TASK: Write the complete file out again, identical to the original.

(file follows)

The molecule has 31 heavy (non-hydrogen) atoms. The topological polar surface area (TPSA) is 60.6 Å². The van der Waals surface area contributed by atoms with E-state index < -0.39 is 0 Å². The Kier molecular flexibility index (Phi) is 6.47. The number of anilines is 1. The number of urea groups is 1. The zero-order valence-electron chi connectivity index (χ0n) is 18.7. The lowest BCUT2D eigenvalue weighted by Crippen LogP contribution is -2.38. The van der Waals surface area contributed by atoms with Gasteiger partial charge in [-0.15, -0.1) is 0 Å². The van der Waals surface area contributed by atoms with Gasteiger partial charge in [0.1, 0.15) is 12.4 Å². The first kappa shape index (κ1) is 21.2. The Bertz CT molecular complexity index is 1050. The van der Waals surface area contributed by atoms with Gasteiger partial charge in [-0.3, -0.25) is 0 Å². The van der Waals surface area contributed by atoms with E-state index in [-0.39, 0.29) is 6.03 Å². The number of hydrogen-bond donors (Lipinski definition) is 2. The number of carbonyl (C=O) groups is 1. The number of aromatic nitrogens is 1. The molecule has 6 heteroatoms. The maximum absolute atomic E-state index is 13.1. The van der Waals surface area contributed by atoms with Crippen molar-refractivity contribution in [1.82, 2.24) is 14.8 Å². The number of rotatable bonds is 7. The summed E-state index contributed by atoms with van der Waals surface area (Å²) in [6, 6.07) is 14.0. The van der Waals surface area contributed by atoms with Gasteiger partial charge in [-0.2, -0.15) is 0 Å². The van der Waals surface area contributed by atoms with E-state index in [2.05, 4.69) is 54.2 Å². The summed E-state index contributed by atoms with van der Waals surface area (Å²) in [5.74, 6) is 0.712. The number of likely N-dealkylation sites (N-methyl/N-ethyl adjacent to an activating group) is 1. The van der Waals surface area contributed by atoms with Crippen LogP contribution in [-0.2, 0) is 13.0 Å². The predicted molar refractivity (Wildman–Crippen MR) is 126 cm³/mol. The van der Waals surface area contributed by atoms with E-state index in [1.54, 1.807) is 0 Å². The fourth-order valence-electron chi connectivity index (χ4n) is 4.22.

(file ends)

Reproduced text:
The molecule has 31 heavy (non-hydrogen) atoms. The topological polar surface area (TPSA) is 60.6 Å². The van der Waals surface area contributed by atoms with E-state index < -0.39 is 0 Å². The Kier molecular flexibility index (Phi) is 6.47. The number of anilines is 1. The number of urea groups is 1. The zero-order valence-electron chi connectivity index (χ0n) is 18.7. The lowest BCUT2D eigenvalue weighted by Crippen LogP contribution is -2.38. The van der Waals surface area contributed by atoms with Gasteiger partial charge in [-0.15, -0.1) is 0 Å². The van der Waals surface area contributed by atoms with Gasteiger partial charge in [0.1, 0.15) is 12.4 Å². The first kappa shape index (κ1) is 21.2. The Bertz CT molecular complexity index is 1050. The van der Waals surface area contributed by atoms with Gasteiger partial charge in [-0.3, -0.25) is 0 Å². The van der Waals surface area contributed by atoms with E-state index in [-0.39, 0.29) is 6.03 Å². The number of hydrogen-bond donors (Lipinski definition) is 2. The number of carbonyl (C=O) groups is 1. The number of aromatic nitrogens is 1. The molecule has 6 heteroatoms. The maximum absolute atomic E-state index is 13.1. The van der Waals surface area contributed by atoms with Crippen molar-refractivity contribution in [1.82, 2.24) is 14.8 Å². The number of rotatable bonds is 7. The summed E-state index contributed by atoms with van der Waals surface area (Å²) in [6, 6.07) is 14.0. The van der Waals surface area contributed by atoms with Gasteiger partial charge in [-0.2, -0.15) is 0 Å². The van der Waals surface area contributed by atoms with E-state index in [2.05, 4.69) is 54.2 Å². The summed E-state index contributed by atoms with van der Waals surface area (Å²) in [5.74, 6) is 0.712. The number of likely N-dealkylation sites (N-methyl/N-ethyl adjacent to an activating group) is 1. The van der Waals surface area contributed by atoms with Crippen LogP contribution in [-0.2, 0) is 13.0 Å². The predicted molar refractivity (Wildman–Crippen MR) is 126 cm³/mol. The van der Waals surface area contributed by atoms with E-state index in [1.54, 1.807) is 0 Å². The fourth-order valence-electron chi connectivity index (χ4n) is 4.22.